By Jacob Leichter, Staff Writer
Since the beginning of November, the Ethiopian central government has been engaged in a bitter conflict with the Tigray People’s Liberation Front (TPLF). While this is the first time that violence has erupted between Prime Minister Abiy Ahmed and TPLF leadership, the tensions between Addis Ababa and Mekelle have been building for years. What drove Ethiopia’s central authority and this regional power to war? And, more importantly, what does this mean for Ethiopia and its neighbors on the Horn of Africa?
Understanding the current conflict requires a look back to the Ethiopian Civil War, a bloody conflict that raged from 1974 until 1991. In 1974, the communist Derg group toppled Emperor Haile Selassie and seized power. As they worked to establish a government, opposition groups across Ethiopia rose up in challenge. Despite this, for the next 17 years, the Derg ruled Ethiopia with an iron fist, with the general population suffering from violence, famine, and economic troubles. Finally, in 1989, the TPLF, representing the small ethnic population situated in the northern Ethiopian Tigray region, drove the Derg from its borders and joined forces with three other ethnic groups from across the country. This coalition, known as the Ethiopian People’s Revolutionary Democratic Front (EPRDF), then set its sights on Addis Ababa. The opposition reached the capital and ousted the communist regime in 1991. The EPRDF then assumed power, with the TLPF taking the central role in this new federalist government. In the years following, the EPRDF fell victim to corruption and, when faced with challenges, became increasingly authoritarian.
Protests erupted across Ethiopia first in 2015 and again in 2017 as the people expressed their distaste for a regime so similar to its predecessor. However, the EPRDF would remain in power for another 3 years, until Abiy Ahmed’s appointment as chairman. In 2019, Ahmed disbanded the EPRDF and created the Prosperity Party. Preaching ethnic unity, better quality of life for all Ethiopians, and even going so far as to make peace with Eritrea, which declared independence from Ethiopia in 1993 after thirty years of wars between the two nations, Ahmed adopted the title of prime minister and removed the Tigrayan leaders from his newly restructured government.
Fast forward to November 4, 2020, Prime Minister Ahmed announced that TPLF attacked a federal military base in the region, injuring and killing service members stationed there. In retaliation, Addis Ababa deployed troops and aerial support to the region. On November 23, Ahmed surrounded Mekelle, the capital of Tigray, and gave leadership three days to leave the city. If they refused, Mekelle would face a military assault. As of the evening of November 26, there have been no signs of compliance, with rumors escaping the region that civilians have been recruited as the TPLF prepare to face off against the Ethiopian military.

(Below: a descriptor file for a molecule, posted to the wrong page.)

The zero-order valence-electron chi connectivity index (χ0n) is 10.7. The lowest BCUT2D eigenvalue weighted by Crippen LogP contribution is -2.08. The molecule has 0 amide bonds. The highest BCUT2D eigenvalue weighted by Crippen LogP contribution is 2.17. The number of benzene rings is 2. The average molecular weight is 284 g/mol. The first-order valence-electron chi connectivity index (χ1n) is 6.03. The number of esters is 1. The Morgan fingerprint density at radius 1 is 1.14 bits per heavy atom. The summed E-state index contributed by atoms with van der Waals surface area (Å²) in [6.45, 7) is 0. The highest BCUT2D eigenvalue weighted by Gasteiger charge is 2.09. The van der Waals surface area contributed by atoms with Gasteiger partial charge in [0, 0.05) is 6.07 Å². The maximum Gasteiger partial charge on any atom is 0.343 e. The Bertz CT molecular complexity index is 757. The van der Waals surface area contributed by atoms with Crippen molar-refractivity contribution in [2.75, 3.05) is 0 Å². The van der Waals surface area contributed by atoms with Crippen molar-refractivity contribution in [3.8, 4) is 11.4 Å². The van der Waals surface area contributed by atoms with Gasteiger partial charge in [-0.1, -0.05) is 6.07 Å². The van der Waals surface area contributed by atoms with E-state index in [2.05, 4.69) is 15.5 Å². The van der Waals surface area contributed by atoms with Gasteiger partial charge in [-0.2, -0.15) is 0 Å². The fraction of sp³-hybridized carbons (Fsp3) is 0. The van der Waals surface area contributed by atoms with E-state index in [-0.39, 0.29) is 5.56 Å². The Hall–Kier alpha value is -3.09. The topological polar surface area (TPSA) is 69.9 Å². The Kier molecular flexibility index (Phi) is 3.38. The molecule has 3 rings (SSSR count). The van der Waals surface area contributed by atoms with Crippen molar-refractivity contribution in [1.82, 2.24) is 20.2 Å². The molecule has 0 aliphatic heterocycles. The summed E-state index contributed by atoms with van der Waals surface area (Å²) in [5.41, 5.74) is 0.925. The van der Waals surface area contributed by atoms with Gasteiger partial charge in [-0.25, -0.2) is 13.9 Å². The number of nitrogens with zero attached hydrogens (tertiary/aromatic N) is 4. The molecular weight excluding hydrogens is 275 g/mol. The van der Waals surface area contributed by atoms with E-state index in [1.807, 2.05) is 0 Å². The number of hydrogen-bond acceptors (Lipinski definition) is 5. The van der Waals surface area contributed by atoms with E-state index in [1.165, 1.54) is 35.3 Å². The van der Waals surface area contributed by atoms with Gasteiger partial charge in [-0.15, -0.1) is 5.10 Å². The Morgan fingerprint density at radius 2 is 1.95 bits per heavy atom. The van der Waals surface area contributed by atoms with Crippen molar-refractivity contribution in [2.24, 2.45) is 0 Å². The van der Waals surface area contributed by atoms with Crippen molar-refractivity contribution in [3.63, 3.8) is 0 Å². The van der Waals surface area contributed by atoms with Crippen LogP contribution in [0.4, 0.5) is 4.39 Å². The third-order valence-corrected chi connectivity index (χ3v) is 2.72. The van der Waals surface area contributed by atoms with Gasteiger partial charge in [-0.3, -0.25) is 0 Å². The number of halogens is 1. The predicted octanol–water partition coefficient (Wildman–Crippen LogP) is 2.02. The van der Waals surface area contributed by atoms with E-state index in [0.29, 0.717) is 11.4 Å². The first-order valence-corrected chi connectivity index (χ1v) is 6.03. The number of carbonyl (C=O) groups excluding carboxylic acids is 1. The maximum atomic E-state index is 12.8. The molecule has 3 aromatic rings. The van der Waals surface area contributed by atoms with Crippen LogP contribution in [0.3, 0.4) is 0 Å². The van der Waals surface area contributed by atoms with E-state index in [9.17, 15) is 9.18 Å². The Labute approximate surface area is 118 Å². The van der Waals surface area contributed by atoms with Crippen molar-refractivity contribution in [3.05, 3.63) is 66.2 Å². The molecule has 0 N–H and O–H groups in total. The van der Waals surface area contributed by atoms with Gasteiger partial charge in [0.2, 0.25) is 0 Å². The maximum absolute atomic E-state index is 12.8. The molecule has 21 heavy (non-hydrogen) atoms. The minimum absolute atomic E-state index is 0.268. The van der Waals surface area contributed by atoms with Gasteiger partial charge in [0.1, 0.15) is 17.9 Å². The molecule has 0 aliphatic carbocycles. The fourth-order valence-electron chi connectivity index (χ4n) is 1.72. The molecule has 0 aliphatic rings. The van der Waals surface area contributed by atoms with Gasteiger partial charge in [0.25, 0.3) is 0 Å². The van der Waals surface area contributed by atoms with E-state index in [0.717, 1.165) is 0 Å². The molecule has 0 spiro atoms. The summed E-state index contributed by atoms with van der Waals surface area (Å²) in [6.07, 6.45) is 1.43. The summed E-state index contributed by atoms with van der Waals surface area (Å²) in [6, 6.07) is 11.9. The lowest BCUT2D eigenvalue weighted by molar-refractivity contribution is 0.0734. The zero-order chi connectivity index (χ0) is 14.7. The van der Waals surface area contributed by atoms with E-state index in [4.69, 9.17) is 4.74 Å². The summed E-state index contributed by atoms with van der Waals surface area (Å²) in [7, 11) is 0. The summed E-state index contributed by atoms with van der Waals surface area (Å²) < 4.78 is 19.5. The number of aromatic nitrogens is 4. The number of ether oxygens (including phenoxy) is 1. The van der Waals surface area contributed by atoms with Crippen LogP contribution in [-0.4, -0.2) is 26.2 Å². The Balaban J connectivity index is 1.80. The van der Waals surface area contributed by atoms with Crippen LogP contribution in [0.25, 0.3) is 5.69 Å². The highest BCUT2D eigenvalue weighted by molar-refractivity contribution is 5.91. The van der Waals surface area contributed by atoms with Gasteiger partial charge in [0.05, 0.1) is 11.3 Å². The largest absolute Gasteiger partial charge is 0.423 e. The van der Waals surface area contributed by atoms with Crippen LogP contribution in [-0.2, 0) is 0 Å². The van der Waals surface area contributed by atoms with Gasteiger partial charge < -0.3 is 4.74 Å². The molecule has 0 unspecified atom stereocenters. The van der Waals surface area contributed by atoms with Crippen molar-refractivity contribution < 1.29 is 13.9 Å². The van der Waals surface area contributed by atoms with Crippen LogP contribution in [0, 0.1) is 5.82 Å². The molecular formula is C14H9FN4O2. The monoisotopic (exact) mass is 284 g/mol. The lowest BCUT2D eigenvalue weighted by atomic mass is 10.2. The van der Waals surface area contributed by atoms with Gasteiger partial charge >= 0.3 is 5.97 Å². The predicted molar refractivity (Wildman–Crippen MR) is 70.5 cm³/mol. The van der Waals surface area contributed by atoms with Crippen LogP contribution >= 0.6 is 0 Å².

What effects will the Tigray conflict have on the country and the region? Domestically, the potential civil war, on top of the coronavirus pandemic, will serve as a major blow to Ethiopian economy, which has, until now, been one of the fastest growing in Africa. Furthermore, as critical resources, like food, are diverted to the war effort, the general population will suffer. This is especially true in Tigray, which is home to hundreds of thousands of people, among them one hundred thousand refugees from the Eritrean war, dependent on aid from the government and international organizations. Perhaps most concerning, at least within Ethiopia’s borders, is the threat of ethnic tensions, with some individuals already describing being mistreated because of their ties to Tigray. In a worst-case scenario, this may lead to the fracturing of Ethiopia into smaller states based on ethnic group, but such a future is likely far off and would only follow a more widespread war across the entire nation.
The Tigray conflict is also a cause of concern for the international arena. On November 15, the TPLF fired rockets into Eritrea, alleging that Ethiopia’s northern neighbor was allowing Prime Minister Ahmed to use one of their airports for military operations against Tigray. The Eritrean government already resents the TPLF for the many years of fighting during their bitter struggle for independence. President Afwerki is also friendly with Ahmed, following the latter’s declaration of peace between the two nations. Tigrayan aggression against Eritrea may force Asmara to launch a military offensive as well, pinning the tiny region between two fronts and furthering the carnage and destruction. Additionally, Ethiopians have been flooding into Sudan to the west. Sudan, currently embroiled in its own internal conflicts, is not properly equipped to handle an influx of refugees, which will only lead to their suffering. As such, the Tigray conflict will cause problems for Ethiopia and could lead to regional instability, setting the Horn of Africa away from the progress it has made in recent years.
However, at the time of writing, no new reports have come in from Tigray. What will transpire in the showdown between Addis Ababa and Mekelle remains to be seen. Hopefully, Prime Minister Ahmed holds true to his calls of national unity and finds a peaceful resolution to the conflict.